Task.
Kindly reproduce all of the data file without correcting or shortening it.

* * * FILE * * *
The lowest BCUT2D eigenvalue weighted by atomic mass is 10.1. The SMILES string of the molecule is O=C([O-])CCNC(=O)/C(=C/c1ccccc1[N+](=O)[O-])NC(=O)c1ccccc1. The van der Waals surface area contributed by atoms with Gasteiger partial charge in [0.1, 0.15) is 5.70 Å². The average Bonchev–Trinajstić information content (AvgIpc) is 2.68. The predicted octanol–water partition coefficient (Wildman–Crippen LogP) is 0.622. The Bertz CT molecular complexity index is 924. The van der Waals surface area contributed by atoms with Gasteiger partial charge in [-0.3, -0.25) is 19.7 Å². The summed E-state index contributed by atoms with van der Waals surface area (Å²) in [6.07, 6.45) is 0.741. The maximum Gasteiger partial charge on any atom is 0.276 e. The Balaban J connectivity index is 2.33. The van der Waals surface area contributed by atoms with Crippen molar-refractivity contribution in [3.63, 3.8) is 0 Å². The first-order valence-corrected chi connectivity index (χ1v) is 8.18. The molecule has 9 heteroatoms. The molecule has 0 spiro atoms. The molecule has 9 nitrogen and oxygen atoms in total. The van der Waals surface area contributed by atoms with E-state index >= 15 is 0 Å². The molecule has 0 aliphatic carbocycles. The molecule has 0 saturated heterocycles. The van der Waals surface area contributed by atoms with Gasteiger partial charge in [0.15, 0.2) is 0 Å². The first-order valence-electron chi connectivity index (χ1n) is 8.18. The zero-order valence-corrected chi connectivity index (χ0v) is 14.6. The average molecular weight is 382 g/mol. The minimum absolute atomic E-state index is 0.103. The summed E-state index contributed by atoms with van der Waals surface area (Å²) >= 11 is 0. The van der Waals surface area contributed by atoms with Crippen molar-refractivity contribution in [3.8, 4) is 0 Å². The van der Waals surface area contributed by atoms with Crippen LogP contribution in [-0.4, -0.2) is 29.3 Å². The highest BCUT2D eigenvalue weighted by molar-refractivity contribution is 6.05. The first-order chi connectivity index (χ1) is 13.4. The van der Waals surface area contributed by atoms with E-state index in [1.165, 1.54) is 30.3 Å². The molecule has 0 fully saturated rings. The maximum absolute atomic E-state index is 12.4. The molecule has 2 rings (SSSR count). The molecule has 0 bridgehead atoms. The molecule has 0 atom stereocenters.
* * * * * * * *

The lowest BCUT2D eigenvalue weighted by atomic mass is 10.1. The SMILES string of the molecule is O=C([O-])CCNC(=O)/C(=C/c1ccccc1[N+](=O)[O-])NC(=O)c1ccccc1. The van der Waals surface area contributed by atoms with Gasteiger partial charge in [0.1, 0.15) is 5.70 Å². The average Bonchev–Trinajstić information content (AvgIpc) is 2.68. The predicted octanol–water partition coefficient (Wildman–Crippen LogP) is 0.622. The Bertz CT molecular complexity index is 924. The van der Waals surface area contributed by atoms with Gasteiger partial charge in [-0.3, -0.25) is 19.7 Å². The summed E-state index contributed by atoms with van der Waals surface area (Å²) in [6.07, 6.45) is 0.741. The maximum Gasteiger partial charge on any atom is 0.276 e. The Balaban J connectivity index is 2.33. The van der Waals surface area contributed by atoms with Crippen molar-refractivity contribution in [3.63, 3.8) is 0 Å². The first-order valence-corrected chi connectivity index (χ1v) is 8.18. The molecule has 9 heteroatoms. The molecule has 0 spiro atoms. The molecule has 9 nitrogen and oxygen atoms in total. The van der Waals surface area contributed by atoms with E-state index >= 15 is 0 Å². The molecule has 0 aliphatic carbocycles. The molecule has 0 saturated heterocycles. The van der Waals surface area contributed by atoms with Gasteiger partial charge in [0.15, 0.2) is 0 Å². The first-order valence-electron chi connectivity index (χ1n) is 8.18. The zero-order valence-corrected chi connectivity index (χ0v) is 14.6. The average molecular weight is 382 g/mol. The minimum absolute atomic E-state index is 0.103. The summed E-state index contributed by atoms with van der Waals surface area (Å²) >= 11 is 0. The van der Waals surface area contributed by atoms with Crippen molar-refractivity contribution in [3.8, 4) is 0 Å². The van der Waals surface area contributed by atoms with Crippen LogP contribution in [-0.4, -0.2) is 29.3 Å². The highest BCUT2D eigenvalue weighted by molar-refractivity contribution is 6.05. The first-order chi connectivity index (χ1) is 13.4. The van der Waals surface area contributed by atoms with E-state index in [1.165, 1.54) is 30.3 Å². The molecule has 0 fully saturated rings. The maximum absolute atomic E-state index is 12.4. The molecule has 2 rings (SSSR count). The molecule has 0 bridgehead atoms. The molecule has 0 atom stereocenters.